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Ambulatory treatment of deep vein thrombosis (pp., 73-96) $100.00
Authors:  (Mehmet Kurtoglu)
Abstract:
Various options are available for the treatment of deep vein thrombosis (DVT) while the natural course of the disease without intervention results in 30% pulmonary embolus and 10% mortality.
Despite the evident consensus on the high efficacy of anticoagulant and thrombolytic treatments in the prevention of pulmonary embolus in the scientific era, these treatment options are known to be less effective in the prevention of post-thrombotic syndrome (PTS) which is another potential complication. In this respect, thrombolytic treatment has become the main therapeutic option recommended for ilio-femoral DVT which has been considered associated with higher PTS possibility. However, since the past clinical trials on ambulatory conservative anticoagulant treatment were based on the old literature during the former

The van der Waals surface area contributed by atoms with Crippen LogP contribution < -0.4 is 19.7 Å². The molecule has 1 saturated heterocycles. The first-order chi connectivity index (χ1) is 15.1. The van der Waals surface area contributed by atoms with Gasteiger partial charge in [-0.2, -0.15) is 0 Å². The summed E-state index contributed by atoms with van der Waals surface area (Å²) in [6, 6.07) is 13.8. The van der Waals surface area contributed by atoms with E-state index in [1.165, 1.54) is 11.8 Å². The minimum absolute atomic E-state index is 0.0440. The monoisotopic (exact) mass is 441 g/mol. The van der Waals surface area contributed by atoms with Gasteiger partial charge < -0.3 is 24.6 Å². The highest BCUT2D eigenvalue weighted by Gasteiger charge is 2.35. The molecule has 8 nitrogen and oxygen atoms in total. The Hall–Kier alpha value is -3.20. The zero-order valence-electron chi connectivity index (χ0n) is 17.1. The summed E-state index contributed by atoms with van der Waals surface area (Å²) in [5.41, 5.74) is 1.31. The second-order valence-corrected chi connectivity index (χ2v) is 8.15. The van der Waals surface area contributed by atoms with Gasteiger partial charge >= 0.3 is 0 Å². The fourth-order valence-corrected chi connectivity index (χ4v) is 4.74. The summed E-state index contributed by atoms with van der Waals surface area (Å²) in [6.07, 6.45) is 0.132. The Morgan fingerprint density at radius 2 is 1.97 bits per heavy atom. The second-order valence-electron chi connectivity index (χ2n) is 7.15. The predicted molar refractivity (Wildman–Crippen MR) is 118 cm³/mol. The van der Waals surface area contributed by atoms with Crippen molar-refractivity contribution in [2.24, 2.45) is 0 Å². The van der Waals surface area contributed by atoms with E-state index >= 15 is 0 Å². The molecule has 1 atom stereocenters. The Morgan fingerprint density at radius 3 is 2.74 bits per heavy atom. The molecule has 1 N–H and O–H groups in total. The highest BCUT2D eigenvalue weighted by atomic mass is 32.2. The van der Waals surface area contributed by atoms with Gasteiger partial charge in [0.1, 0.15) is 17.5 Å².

decade, comparison of this treatment with the recent thrombolytic treatment approach seems to be neither reasonable nor appropriate. Furthermore, there are no randomized clinical trials concerning the direct comparison of thrombolytic and anticoagulant treatments as of yet. Attractive trial results will be published soon but they may also not be able to answer all of the questions.
In this regard, we performed a clinical multi-center study based on an 18-month follow-up of 250 patients in order to evaluate the clinical outcome of neglected ambulatory conservative treatment in detail. According to the results of this study, conservative treatment was determined to be an effective and successful treatment alternative, associated with high total re-canalization ratios reaching 80%, especially in ilio-femoral DVT. When considered in terms of PTS, conservative treatment was also associated with high patient satisfaction with respect to complaints of the patients. For these reasons, we declare conventional conservative treatment to be the most ideal alternative in consensus meeting having level of evidence 1A with comparable and even preferable results in terms of better cost-effectiveness to thrombolytic treatment. 


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Ambulatory treatment of deep vein thrombosis (pp., 73-96)